“I am the only major candidate who has not served in Boris Johnson’s government,” he said. “I called out what was going wrong long before any of the other major contenders and I have not been defending the indefensible”.
“My case for the leadership is simple,” wrote the Transport Secretary while detailing his “vision” for the United Kingdom. “I can plan. I can communicate. I can campaign. I can deliver. And I can win an election for our party in tough times.”
Shapps acknowledged the “huge challenges” that the UK faces, but said it’s possible that the nation’s “best days” are yet to come under the “right leader”.
He has set out to bring forward the 1p income tax cut to “now” and “freeze” the proposed corporation tax increase.
“I believe in a lower tax, lower regulation, cut the red tape economy, where… the government essentially actually lowers the barriers for individuals and businesses to achieve the best possible things they can in their own lives,” Shapps told Sky.
“And I think the role of the Government is to help with that. But sometimes that means reducing taxes, it means being able to reduce red tape, make it easier to deal with Government, get on with your life, start a business, bring up a family, bring up children.”
He has stood out for taking a measured response to LGBT+ issues such as trans rights, refusing to debate the issue in an interview with Sky News last weekend. “Let people live,” he instead responded. In contrast, other candidates have been accused of weaponising the issue to garner support.
The trades minister and MP for Portsmouth North launched her #PM4PM campaign yesterday (July 10), saying that “our leadership has to change”.
“Our leadership needs to be less about the leader and more about the ship,” a statement on Mordaunt’s official website reads.
“There are loads of good and talented people in the party, but we’ve not made the most of their skills and ideas. They deserve a leader that will unleash that talent. Just as our country deserves a leader that will enable talent and innovation to thrive.”
The Guardian writer Owen Jones last week described her as “the most dangerous opponent for Labour as Boris Johnson’s successor”.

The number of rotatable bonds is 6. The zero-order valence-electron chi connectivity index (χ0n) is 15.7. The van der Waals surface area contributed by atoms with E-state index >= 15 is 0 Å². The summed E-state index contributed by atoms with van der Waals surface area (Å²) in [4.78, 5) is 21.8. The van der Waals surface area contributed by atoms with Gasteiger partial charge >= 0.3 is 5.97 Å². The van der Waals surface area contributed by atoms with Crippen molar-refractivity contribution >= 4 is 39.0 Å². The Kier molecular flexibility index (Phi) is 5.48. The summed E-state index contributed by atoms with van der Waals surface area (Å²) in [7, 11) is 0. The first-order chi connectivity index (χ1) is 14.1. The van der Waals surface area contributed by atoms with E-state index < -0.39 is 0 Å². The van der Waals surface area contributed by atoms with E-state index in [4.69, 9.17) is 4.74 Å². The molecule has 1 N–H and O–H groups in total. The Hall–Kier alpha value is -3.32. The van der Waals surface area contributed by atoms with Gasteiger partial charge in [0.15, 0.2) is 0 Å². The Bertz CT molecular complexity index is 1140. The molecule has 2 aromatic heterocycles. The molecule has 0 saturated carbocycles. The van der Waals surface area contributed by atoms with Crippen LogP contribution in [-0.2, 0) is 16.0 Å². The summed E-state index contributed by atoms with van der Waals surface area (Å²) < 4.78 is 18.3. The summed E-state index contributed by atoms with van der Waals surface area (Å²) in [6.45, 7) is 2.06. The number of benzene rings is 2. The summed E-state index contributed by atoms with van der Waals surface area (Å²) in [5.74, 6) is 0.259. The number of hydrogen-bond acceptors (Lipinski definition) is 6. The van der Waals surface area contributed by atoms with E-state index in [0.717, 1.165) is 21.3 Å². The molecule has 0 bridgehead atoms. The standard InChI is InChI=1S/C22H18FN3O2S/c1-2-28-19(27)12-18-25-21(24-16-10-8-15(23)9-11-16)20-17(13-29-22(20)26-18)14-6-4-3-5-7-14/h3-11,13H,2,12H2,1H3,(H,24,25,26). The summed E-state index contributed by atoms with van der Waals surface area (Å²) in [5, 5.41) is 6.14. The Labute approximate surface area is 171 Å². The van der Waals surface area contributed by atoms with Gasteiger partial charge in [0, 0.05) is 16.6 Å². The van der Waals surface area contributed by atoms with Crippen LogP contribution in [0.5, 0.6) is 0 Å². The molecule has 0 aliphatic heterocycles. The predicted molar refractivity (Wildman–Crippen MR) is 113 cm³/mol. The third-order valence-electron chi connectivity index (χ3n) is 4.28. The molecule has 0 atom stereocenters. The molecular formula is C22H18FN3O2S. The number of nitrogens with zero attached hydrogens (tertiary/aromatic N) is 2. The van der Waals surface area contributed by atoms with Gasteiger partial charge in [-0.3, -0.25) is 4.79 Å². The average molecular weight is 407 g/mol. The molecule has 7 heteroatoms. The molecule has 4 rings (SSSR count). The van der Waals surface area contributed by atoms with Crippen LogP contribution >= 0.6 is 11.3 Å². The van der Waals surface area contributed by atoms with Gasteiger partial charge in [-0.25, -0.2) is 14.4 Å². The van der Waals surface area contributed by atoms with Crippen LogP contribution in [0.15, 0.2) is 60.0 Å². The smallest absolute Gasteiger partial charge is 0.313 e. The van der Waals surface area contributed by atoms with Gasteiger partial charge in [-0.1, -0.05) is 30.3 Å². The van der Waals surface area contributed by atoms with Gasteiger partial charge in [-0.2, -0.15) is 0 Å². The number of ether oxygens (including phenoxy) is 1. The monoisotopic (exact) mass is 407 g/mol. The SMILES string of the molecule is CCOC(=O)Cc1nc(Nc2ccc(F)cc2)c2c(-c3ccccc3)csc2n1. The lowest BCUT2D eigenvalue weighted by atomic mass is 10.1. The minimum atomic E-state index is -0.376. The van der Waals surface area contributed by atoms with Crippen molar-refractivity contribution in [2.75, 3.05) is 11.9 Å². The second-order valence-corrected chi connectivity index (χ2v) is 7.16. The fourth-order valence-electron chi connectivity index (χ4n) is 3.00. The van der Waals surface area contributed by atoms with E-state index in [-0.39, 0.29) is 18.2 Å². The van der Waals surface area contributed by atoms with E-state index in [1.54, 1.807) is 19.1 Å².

However, she is also accused of weaponising trans rights and siding with gender-critical feminists in order to win support. On Twitter, she has said that trans women are not biological women.
“Penny Mordaunt has gone from rightly comparing transphobia to the old anti-gay moral panic to throwing trans people under a bus to advance her own career,” wrote Owen Jones on Twitter.
The Chancellor only took on his current role last week, but has now put himself forward to become the Conservative leader and PM.
“My aim is a simple one: to provide the opportunities that were afforded to my generation, to all Britons, whoever you are and wherever you come from,” he said.
Zahawi has vowed to lower taxes for individuals, families and businesses as well as increase defence spending. Additionally, he says he’ll continue with education reforms that he started in his previous role as Education Secretary.
“We cannot tax our way into prosperity,” Zahawi tweeted. “As an entrepreneur and a businessman, I know that the only way we can create a thriving economy is through lower taxes for individuals, families and businesses.”
However, the success of his campaign will likely depend on the outcome of a HMRC investigation he currently faces.
As The Independent revealed, HMRC first became involved after a secret inquiry was initially launched into Mr Zahawi’s finances by the National Crime Agency (NCA) in 2020. It is believed that officers from the Serious Fraud Office (SFO) investigated the chancellor’s financial affairs.
This probe was then passed to HMRC, with a senior Whitehall source confirming that the tax investigation is currently “unresolved”.
The backbencher and ex-soldier has served as Chairman of the Foreign Affairs Committee since 2017, and has a record of opposing Johnson.
Outlining his ‘Time For Tugendhat’ bid, he said he’ll give the UK a “clean start” and “win back the trust of the public” following Johnson’s tumultuous reign. “It’s time for a government of integrity and character.”
Like the other candidates, his campaign has focused on the typical Conservative pillar of lowering taxes.
Tugendhat said: “Taxes, bluntly, are too high and there is an emerging consensus across the party that they must come down. We should immediately reverse the recent national insurance hike and let hard-working people, and employers, keep more of their money.